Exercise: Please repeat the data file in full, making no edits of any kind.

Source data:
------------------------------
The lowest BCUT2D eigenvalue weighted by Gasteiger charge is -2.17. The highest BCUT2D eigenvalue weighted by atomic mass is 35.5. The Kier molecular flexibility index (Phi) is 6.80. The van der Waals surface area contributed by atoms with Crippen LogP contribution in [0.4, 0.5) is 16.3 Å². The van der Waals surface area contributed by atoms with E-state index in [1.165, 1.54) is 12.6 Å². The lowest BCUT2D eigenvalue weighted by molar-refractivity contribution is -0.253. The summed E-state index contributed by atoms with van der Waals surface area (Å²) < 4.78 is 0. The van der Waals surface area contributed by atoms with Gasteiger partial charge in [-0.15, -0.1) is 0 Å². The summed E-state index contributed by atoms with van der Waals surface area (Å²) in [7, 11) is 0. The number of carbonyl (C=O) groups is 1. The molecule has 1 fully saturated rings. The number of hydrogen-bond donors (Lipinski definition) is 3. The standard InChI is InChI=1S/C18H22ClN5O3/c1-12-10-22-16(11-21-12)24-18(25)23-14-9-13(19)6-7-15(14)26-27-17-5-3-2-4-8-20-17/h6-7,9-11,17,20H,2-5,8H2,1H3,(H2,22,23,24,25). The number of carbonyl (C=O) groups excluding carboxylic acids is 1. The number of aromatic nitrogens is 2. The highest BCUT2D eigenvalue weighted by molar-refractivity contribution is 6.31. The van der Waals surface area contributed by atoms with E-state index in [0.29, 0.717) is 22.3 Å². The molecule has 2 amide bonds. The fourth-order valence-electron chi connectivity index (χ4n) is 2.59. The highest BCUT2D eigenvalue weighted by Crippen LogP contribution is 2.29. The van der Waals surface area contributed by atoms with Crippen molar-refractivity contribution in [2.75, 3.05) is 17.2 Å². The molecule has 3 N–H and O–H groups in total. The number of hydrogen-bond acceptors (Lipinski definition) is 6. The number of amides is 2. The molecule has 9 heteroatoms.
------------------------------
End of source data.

The lowest BCUT2D eigenvalue weighted by Gasteiger charge is -2.17. The highest BCUT2D eigenvalue weighted by atomic mass is 35.5. The Kier molecular flexibility index (Phi) is 6.80. The van der Waals surface area contributed by atoms with Crippen LogP contribution in [0.4, 0.5) is 16.3 Å². The van der Waals surface area contributed by atoms with E-state index in [1.165, 1.54) is 12.6 Å². The lowest BCUT2D eigenvalue weighted by molar-refractivity contribution is -0.253. The summed E-state index contributed by atoms with van der Waals surface area (Å²) < 4.78 is 0. The van der Waals surface area contributed by atoms with Gasteiger partial charge in [-0.15, -0.1) is 0 Å². The summed E-state index contributed by atoms with van der Waals surface area (Å²) in [7, 11) is 0. The number of carbonyl (C=O) groups is 1. The molecule has 1 fully saturated rings. The number of hydrogen-bond donors (Lipinski definition) is 3. The standard InChI is InChI=1S/C18H22ClN5O3/c1-12-10-22-16(11-21-12)24-18(25)23-14-9-13(19)6-7-15(14)26-27-17-5-3-2-4-8-20-17/h6-7,9-11,17,20H,2-5,8H2,1H3,(H2,22,23,24,25). The number of carbonyl (C=O) groups excluding carboxylic acids is 1. The number of aromatic nitrogens is 2. The highest BCUT2D eigenvalue weighted by molar-refractivity contribution is 6.31. The van der Waals surface area contributed by atoms with E-state index in [0.29, 0.717) is 22.3 Å². The molecule has 2 amide bonds. The fourth-order valence-electron chi connectivity index (χ4n) is 2.59. The highest BCUT2D eigenvalue weighted by Crippen LogP contribution is 2.29. The van der Waals surface area contributed by atoms with Crippen molar-refractivity contribution in [2.75, 3.05) is 17.2 Å². The molecule has 3 N–H and O–H groups in total. The number of hydrogen-bond acceptors (Lipinski definition) is 6. The number of amides is 2. The molecule has 9 heteroatoms.